On Friday, the Oakland Athletics and New York Mets began a three-game series at Citi Field in New York.
Prior to the game, Yoenis Cespedes told the San Francisco Chronicle that he’d like to finish his career as a member of the Oakland Athletics.
It was an innocent enough comment, at least at first. The A’s did give the Cuban slugger his chance at playing in the majors when he signed with them as an international free agent in 2012.
In his first two seasons with the Athletics, there was no minor league time for the already-experienced Cespedes, who made his big league debut on March 28, 2012. Cespedes hit .265/.324/.472 with a .796 on-base plus slugging percentage and 66 total home runs during his time with the Athletics.
He also proved, on multiple occasions, that he has one of the strongest arms in the major leagues. The left fielder made some incredible plays for the A’s from his position. That said, he isn’t always the best fielder, but it never really mattered, not with that arm.
After making the All-Star team for the first time in July, 2014, the Oakland Athletics were in first place in the American League West. In fact, they had the best record in the majors by a number of games and were a favorite to win the American League Championship and play in the World Series.
The team started to collapse in the second half both offensively and defensively. A’s then-general manager Billy Beane decided that more pitching might be the answer to the A’s woes.
On July 31, 2014, both A’s and Boston Red Sox fans awoke to some shocking news. Yoenis Cespedes, a fan favorite and staple in the A’s lineup, had been traded to the Boston Red Sox for one of their star starting pitchers, Jon Lester.
From there he spent the rest of 2014 with Boston and moved on to spend the first half of 2015 with the Detroit Tigers before being traded to the Mets at the trade deadline for Luis Cessa and future 2016 AL Cy Young Award winner Michael Fulmer.
Cespedes found a home in New York and went on a home run hitting tear, eventually leading the Mets to the World Series where they were defeated by the 2015 World Champion Kansas City Royals.
He’s now in his third season with the Mets and manager Terry Collins. So it was a bit awkward when Cespedes gave his interview with the San Francisco Chronicle Friday.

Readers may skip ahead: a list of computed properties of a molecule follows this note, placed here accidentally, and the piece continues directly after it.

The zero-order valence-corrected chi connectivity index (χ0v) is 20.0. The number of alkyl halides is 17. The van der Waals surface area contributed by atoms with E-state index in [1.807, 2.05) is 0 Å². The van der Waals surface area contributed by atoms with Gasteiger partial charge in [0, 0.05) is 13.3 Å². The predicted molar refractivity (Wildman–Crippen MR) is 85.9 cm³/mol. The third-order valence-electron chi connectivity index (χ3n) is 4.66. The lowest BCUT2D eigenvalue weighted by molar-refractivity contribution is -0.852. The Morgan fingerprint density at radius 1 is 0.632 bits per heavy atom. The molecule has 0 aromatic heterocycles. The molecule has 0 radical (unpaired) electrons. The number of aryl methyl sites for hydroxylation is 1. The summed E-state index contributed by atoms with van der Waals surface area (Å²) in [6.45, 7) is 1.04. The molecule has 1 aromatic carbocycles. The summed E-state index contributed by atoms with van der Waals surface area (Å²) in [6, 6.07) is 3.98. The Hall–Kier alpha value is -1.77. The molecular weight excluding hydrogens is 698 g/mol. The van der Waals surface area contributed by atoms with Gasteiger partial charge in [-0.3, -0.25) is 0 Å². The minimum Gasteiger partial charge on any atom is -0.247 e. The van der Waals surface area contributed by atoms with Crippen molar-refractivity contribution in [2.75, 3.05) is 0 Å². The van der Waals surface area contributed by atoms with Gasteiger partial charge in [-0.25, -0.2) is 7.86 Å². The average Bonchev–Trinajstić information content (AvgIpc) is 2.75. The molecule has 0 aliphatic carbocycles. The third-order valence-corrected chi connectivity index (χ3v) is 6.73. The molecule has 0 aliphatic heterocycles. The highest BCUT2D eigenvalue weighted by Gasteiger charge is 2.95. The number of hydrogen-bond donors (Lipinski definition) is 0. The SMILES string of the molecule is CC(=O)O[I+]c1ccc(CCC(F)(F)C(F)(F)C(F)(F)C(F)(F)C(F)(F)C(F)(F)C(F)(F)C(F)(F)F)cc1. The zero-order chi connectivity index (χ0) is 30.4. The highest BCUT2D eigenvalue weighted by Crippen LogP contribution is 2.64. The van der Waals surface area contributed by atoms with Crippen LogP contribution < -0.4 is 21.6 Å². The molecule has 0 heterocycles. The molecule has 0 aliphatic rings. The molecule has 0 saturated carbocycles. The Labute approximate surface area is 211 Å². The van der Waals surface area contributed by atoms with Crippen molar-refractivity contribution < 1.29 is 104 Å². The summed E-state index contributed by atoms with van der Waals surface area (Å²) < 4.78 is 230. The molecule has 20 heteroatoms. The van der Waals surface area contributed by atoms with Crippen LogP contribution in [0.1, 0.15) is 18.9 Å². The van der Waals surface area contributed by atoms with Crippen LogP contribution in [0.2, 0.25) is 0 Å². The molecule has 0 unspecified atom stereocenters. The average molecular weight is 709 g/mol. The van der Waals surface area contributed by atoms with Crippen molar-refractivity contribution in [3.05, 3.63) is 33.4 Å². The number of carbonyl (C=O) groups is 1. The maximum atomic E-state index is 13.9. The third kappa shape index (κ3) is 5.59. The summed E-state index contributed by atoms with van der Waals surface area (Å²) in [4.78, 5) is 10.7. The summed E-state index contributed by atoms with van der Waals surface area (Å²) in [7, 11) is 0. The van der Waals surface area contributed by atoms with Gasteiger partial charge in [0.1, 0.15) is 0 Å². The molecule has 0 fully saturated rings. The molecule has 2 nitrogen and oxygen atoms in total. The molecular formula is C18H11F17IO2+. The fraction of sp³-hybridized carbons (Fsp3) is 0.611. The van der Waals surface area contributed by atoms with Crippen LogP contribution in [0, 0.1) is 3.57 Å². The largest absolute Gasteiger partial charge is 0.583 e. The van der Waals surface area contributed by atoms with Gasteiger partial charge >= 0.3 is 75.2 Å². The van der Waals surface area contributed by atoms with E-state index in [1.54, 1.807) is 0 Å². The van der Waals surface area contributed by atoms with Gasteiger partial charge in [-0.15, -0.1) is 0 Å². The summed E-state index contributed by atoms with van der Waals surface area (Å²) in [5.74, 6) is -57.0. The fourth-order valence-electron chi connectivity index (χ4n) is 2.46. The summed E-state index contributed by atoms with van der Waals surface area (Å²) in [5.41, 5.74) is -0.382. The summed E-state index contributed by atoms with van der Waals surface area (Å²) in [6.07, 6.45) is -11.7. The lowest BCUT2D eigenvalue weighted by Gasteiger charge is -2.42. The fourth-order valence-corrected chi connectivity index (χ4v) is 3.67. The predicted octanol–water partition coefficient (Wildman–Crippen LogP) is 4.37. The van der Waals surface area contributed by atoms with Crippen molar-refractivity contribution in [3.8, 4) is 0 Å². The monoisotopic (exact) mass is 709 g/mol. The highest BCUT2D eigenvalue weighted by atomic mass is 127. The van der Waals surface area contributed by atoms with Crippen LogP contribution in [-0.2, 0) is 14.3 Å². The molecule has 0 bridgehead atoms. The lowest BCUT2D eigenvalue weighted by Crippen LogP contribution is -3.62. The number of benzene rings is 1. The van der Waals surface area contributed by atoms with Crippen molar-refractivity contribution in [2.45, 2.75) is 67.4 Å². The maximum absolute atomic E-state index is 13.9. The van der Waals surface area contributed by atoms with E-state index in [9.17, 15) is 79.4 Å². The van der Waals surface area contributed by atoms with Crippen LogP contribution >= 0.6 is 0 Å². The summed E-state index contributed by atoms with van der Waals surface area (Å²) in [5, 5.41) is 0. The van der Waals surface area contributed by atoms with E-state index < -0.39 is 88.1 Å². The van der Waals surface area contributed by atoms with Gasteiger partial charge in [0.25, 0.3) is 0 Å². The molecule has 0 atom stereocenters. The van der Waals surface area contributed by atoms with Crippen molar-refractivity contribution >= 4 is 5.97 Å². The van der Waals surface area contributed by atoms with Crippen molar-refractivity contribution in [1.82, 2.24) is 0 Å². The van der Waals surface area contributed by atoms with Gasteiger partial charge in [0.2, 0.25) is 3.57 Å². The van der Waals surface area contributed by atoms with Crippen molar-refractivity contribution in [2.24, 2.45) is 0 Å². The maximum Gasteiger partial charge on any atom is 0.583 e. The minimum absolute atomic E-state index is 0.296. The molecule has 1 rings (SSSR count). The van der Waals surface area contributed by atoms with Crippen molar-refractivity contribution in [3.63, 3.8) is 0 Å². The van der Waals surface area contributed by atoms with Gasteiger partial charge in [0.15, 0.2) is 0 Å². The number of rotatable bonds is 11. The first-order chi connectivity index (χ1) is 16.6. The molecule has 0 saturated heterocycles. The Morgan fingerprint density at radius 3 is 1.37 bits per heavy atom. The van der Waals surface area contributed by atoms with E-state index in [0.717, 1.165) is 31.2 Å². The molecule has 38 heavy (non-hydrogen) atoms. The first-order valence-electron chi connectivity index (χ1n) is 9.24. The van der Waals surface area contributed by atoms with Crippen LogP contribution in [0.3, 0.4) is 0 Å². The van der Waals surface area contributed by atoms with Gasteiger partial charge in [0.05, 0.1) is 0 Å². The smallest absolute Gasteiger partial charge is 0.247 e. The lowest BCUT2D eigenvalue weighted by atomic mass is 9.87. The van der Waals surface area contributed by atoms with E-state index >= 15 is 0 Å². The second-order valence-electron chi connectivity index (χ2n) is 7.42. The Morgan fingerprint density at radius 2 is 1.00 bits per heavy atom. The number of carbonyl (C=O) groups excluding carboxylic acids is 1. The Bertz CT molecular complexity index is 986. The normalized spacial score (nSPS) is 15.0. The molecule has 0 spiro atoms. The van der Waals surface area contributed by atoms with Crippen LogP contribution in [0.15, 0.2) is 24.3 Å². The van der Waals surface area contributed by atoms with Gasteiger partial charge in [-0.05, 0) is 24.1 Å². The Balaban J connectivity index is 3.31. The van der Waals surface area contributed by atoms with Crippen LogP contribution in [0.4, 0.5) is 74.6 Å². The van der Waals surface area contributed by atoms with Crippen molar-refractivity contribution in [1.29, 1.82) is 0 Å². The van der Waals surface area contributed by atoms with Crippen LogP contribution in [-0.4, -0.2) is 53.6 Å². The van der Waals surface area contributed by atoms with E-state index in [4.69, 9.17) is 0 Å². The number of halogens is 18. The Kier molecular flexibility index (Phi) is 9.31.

It was a very rare interview coming from the left fielder conducted solely in English. Cespedes usually uses a translator. Perhaps, he was so excited to finally be facing his former team in interleague play that he spoke without thinking, leaving the Mets fans on Twitter irked and the A’s fans smiling.
Cespedes the Chronicle that he’d spoken to former A’s teammate and current Mets’ teammate Jerry Blevins about one day going back to where his career began.
“I wish that happens. I told Blevins, ‘I don’t know how many years I’m going to play, but I’m going to play the last year of my career with Oakland.’ I don’t know if that’s possible or not, but that’s my goal.”
Cespedes went on to make things a bit more awkward when he told the paper about his great relationship with A’s manager Bob Melvin, something he’d apparently not kept a secret from his Mets’ teammates.
“I tell my guys here all the time that he’s the best manager for me so far. I don’t think there’s a better manager than Melvin.”
It’s assumed that the statement was not meant to be a dig at current manager Terry Collins, but it was taken that way by many on Twitter nonetheless.
Cespedes also said that he still loved the Athletics for giving him “an opportunity.”
“I love Oakland all the time.”
It wouldn’t be impossible for the 30-year-old to play with the Oakland Athletics at least in one final season. Many athletes, including Hall of Famer Reggie Jackson, return to their original team for the final year of their career.
Even with the A’s current youth movement (or rebuild), every team needs a veteran presence in the clubhouse. Perhaps Cespedes can be that veteran one day for the Oakland Athletics.
One thing is for sure, some people may leave their hearts in San Francisco, but apparently Yoenis Cespedes left his in Oakland.
[Featured Image by Tom Pennington/Getty Images]